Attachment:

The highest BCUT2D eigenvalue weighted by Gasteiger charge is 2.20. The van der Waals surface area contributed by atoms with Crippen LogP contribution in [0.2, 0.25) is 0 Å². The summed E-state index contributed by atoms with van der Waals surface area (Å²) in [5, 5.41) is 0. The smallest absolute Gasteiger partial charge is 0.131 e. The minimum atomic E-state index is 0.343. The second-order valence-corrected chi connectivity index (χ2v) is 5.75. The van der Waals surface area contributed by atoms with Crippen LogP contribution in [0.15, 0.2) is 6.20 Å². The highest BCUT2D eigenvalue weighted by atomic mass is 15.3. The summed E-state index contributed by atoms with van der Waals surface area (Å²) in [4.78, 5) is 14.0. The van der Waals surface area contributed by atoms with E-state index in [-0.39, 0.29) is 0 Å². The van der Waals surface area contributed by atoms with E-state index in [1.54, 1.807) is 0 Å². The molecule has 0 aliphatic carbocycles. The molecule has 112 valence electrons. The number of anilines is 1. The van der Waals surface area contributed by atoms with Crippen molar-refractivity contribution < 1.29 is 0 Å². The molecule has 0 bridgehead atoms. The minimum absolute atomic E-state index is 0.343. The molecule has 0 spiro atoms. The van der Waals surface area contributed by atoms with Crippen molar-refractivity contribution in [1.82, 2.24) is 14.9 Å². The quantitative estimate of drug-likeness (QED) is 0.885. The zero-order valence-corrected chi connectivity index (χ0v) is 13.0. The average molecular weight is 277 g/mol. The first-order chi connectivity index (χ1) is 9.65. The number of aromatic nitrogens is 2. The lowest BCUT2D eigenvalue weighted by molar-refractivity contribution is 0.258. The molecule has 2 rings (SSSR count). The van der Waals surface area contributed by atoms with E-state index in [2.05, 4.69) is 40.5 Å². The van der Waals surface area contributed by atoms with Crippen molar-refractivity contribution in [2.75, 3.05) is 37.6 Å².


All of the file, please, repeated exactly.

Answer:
The highest BCUT2D eigenvalue weighted by Gasteiger charge is 2.20. The van der Waals surface area contributed by atoms with Crippen LogP contribution in [0.2, 0.25) is 0 Å². The summed E-state index contributed by atoms with van der Waals surface area (Å²) in [5, 5.41) is 0. The smallest absolute Gasteiger partial charge is 0.131 e. The minimum atomic E-state index is 0.343. The second-order valence-corrected chi connectivity index (χ2v) is 5.75. The van der Waals surface area contributed by atoms with Crippen LogP contribution in [0.15, 0.2) is 6.20 Å². The highest BCUT2D eigenvalue weighted by atomic mass is 15.3. The summed E-state index contributed by atoms with van der Waals surface area (Å²) in [4.78, 5) is 14.0. The van der Waals surface area contributed by atoms with E-state index in [-0.39, 0.29) is 0 Å². The van der Waals surface area contributed by atoms with E-state index in [1.54, 1.807) is 0 Å². The molecule has 0 aliphatic carbocycles. The molecule has 112 valence electrons. The number of anilines is 1. The van der Waals surface area contributed by atoms with Crippen molar-refractivity contribution < 1.29 is 0 Å². The molecule has 0 bridgehead atoms. The minimum absolute atomic E-state index is 0.343. The molecule has 0 spiro atoms. The van der Waals surface area contributed by atoms with Crippen molar-refractivity contribution in [1.82, 2.24) is 14.9 Å². The quantitative estimate of drug-likeness (QED) is 0.885. The zero-order valence-corrected chi connectivity index (χ0v) is 13.0. The average molecular weight is 277 g/mol. The first-order chi connectivity index (χ1) is 9.65. The number of aromatic nitrogens is 2. The lowest BCUT2D eigenvalue weighted by molar-refractivity contribution is 0.258. The molecule has 2 rings (SSSR count). The van der Waals surface area contributed by atoms with E-state index in [2.05, 4.69) is 40.5 Å². The van der Waals surface area contributed by atoms with Crippen molar-refractivity contribution in [2.75, 3.05) is 37.6 Å².